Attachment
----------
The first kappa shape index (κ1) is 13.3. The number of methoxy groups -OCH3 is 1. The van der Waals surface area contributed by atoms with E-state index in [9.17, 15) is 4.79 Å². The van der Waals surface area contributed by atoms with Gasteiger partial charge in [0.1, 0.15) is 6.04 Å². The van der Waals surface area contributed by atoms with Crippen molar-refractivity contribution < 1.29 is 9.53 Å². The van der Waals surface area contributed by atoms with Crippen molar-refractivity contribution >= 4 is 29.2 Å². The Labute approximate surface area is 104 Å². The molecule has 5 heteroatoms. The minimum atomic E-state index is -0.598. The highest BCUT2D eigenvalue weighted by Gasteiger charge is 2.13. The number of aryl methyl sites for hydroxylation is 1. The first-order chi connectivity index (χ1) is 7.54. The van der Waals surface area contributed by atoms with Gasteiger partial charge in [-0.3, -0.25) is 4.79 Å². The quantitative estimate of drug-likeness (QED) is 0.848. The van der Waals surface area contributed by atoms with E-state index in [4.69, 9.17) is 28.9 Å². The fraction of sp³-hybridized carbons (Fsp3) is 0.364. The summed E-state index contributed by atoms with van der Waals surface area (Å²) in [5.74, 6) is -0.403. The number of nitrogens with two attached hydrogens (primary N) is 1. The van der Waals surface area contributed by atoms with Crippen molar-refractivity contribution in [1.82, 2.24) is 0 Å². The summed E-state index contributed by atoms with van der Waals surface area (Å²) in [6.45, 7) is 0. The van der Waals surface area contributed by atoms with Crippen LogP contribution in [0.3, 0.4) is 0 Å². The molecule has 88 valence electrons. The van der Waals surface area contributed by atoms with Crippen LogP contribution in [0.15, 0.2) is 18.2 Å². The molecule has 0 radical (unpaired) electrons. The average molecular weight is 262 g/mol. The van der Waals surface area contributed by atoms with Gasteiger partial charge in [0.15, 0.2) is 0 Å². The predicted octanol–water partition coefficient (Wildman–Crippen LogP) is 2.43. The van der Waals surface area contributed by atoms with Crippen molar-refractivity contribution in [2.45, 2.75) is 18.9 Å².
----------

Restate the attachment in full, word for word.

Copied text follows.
The first kappa shape index (κ1) is 13.3. The number of methoxy groups -OCH3 is 1. The van der Waals surface area contributed by atoms with E-state index in [9.17, 15) is 4.79 Å². The van der Waals surface area contributed by atoms with Gasteiger partial charge in [0.1, 0.15) is 6.04 Å². The van der Waals surface area contributed by atoms with Crippen molar-refractivity contribution < 1.29 is 9.53 Å². The van der Waals surface area contributed by atoms with Crippen molar-refractivity contribution >= 4 is 29.2 Å². The Labute approximate surface area is 104 Å². The molecule has 5 heteroatoms. The minimum atomic E-state index is -0.598. The highest BCUT2D eigenvalue weighted by Gasteiger charge is 2.13. The number of aryl methyl sites for hydroxylation is 1. The first-order chi connectivity index (χ1) is 7.54. The van der Waals surface area contributed by atoms with Gasteiger partial charge in [-0.3, -0.25) is 4.79 Å². The quantitative estimate of drug-likeness (QED) is 0.848. The van der Waals surface area contributed by atoms with E-state index in [4.69, 9.17) is 28.9 Å². The fraction of sp³-hybridized carbons (Fsp3) is 0.364. The summed E-state index contributed by atoms with van der Waals surface area (Å²) in [5.74, 6) is -0.403. The number of nitrogens with two attached hydrogens (primary N) is 1. The van der Waals surface area contributed by atoms with Crippen molar-refractivity contribution in [1.82, 2.24) is 0 Å². The summed E-state index contributed by atoms with van der Waals surface area (Å²) in [6.45, 7) is 0. The van der Waals surface area contributed by atoms with Crippen LogP contribution in [0.3, 0.4) is 0 Å². The molecule has 88 valence electrons. The van der Waals surface area contributed by atoms with Crippen LogP contribution in [0.15, 0.2) is 18.2 Å². The molecule has 0 radical (unpaired) electrons. The average molecular weight is 262 g/mol. The van der Waals surface area contributed by atoms with Gasteiger partial charge in [0.15, 0.2) is 0 Å². The predicted octanol–water partition coefficient (Wildman–Crippen LogP) is 2.43. The van der Waals surface area contributed by atoms with Crippen molar-refractivity contribution in [2.45, 2.75) is 18.9 Å².